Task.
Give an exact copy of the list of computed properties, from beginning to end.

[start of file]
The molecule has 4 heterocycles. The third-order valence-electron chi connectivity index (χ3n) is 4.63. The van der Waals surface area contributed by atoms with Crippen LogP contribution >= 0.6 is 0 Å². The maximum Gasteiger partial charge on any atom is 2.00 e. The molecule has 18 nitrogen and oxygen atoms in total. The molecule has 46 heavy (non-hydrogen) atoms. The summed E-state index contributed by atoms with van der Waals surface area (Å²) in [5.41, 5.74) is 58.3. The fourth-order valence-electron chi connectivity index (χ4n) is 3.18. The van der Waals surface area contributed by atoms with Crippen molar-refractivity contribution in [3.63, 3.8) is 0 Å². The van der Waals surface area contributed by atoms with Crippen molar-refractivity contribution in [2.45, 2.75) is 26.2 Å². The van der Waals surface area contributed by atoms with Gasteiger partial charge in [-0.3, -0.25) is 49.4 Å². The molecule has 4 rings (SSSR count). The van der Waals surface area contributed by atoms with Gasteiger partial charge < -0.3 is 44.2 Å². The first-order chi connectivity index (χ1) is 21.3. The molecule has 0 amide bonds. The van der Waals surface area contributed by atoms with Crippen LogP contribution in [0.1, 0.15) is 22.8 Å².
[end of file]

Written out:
The molecule has 4 heterocycles. The third-order valence-electron chi connectivity index (χ3n) is 4.63. The van der Waals surface area contributed by atoms with Crippen LogP contribution >= 0.6 is 0 Å². The maximum Gasteiger partial charge on any atom is 2.00 e. The molecule has 18 nitrogen and oxygen atoms in total. The molecule has 46 heavy (non-hydrogen) atoms. The summed E-state index contributed by atoms with van der Waals surface area (Å²) in [5.41, 5.74) is 58.3. The fourth-order valence-electron chi connectivity index (χ4n) is 3.18. The van der Waals surface area contributed by atoms with Crippen molar-refractivity contribution in [3.63, 3.8) is 0 Å². The van der Waals surface area contributed by atoms with Crippen molar-refractivity contribution in [2.45, 2.75) is 26.2 Å². The van der Waals surface area contributed by atoms with Gasteiger partial charge in [-0.3, -0.25) is 49.4 Å². The molecule has 4 rings (SSSR count). The van der Waals surface area contributed by atoms with Gasteiger partial charge < -0.3 is 44.2 Å². The first-order chi connectivity index (χ1) is 21.3. The molecule has 0 amide bonds. The van der Waals surface area contributed by atoms with Crippen LogP contribution in [0.1, 0.15) is 22.8 Å².